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Yom Tov Survival Tips


I’m not really sure what I’m doing here.  See…(furtive glance side-to-side)…I don’t like to cook.

As a rabbi’s wife and mother of seven, though, I cook a-plenty.  But for me it’s kind of like brushing my teeth.  I do what I need to do to maintain my reputation as a functional adult, and if it smells good, so much the better.

But I have tricks!

1.       My kids help me cook. 

No, not in a preschool way.  I have teens and I put them to work.  They shop, peel, choose recipes, grate, slice, freeze and label.

2.       I don’t sweat the menu planning. 

I’ve learned that fastidious plans go awry, quick.  I have a pretty loose, laissez-faire approach to planning which basically involves getting a lot of yummy food into the freezer (more on this soon), listing as I make it so I can see what’s missing, and deciding the night before what to pull out of the freezer.

3.       Two ways that we decide what to make:

  1. I have my kids pick out their faves or stuff they want me to try.  It’s their job to list the ingredients that need to be shopped for.
  2. I walk up and down the aisles of the grocery store for ideas (onions – hey, let’s make onion soup!  Tortillas – let’s make wraps!).  Note: for me, this kind of creative shopping is best done without children.

4. I start only a couple of days in advance. 

It doesn’t really take that long – a couple of hours with my helpers and I’m done.  So why freak out for longer than necessary?  You just have to ignore Facebook for awhile till everyone’s brags are over.

And here are some general tips:

Freeze: I freeze pretty much everything except dips and salads, and it works great for me.  If it’s just going to be for a day or a few, one covering will do; if it will be frozen for a week or more, double up on your wrappings (saran plus foil, etc) to prevent freezer burn.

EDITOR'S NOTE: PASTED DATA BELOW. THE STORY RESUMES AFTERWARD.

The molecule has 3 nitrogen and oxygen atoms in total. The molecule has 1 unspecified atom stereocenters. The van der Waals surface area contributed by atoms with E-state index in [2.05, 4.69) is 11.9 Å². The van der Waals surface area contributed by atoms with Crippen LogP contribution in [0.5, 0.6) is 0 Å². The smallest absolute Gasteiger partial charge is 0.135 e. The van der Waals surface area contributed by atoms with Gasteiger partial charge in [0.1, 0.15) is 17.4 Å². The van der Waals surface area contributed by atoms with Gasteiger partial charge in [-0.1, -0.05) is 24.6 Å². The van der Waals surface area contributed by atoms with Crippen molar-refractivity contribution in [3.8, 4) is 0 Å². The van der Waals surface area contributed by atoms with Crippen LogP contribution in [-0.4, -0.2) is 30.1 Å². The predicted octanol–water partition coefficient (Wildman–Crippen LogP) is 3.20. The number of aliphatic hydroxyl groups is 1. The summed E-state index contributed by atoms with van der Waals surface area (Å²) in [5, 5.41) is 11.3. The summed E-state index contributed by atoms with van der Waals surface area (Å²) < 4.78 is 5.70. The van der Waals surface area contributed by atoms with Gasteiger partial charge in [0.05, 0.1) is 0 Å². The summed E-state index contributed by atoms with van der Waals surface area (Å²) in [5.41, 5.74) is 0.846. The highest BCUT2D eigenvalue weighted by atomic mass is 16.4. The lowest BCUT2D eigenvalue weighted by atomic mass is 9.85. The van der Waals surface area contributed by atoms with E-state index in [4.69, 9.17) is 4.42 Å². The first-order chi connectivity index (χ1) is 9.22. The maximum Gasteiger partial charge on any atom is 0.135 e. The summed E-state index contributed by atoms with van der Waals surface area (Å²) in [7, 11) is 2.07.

Amounts: How much to make? There are really two approaches.

    1. One is the Jewish mother approach.  This approach presupposes a war, famine, or natural disaster.  The corollary is that you must complain when your guests do not finish your vast amounts of food, and that you must complain about the leftovers to no one in particular.
    2. The second approach (mine) is that, really, with challah and a good main, is anyone going to go hungry?  Also, kids count for half an adult, and sometimes a third.

    Variety: Variety of a few different types of dishes is more important than quantity of any particular dish.

    Buffets: In a crowd, serve buffet style in the kitchen.   You save the steps of serving and clearing, and you can serve smaller amounts of food.  My guests love this.

    Delegate: When your guests ask you “What can I bring?” joyfully delegate the thing you like to make least!  (For me, salads and desserts.  And side dishes.  And -- well, yeah.)

    Stuff I'm totally going to try for Shavuos:

    Easiest. Cinnamon. Buns. Ever.


    (Dessert first, of course.)

    This awesome mushroom-cheese-tomato concoction.

    Sundried Tomato and Brie Stuffed Portabella

    Sundried Tomato and Brie Stuffed Portabella

    (Not sure where the fancy schmancy cheese will come from out here in the midwest, but I'll probably just sub some other cheese.  Yeah, that's how I roll.)

    And finally:

    Pasta, with kick.

    Have a wonderful Shavuos!

    sweet potato and red pepper pasta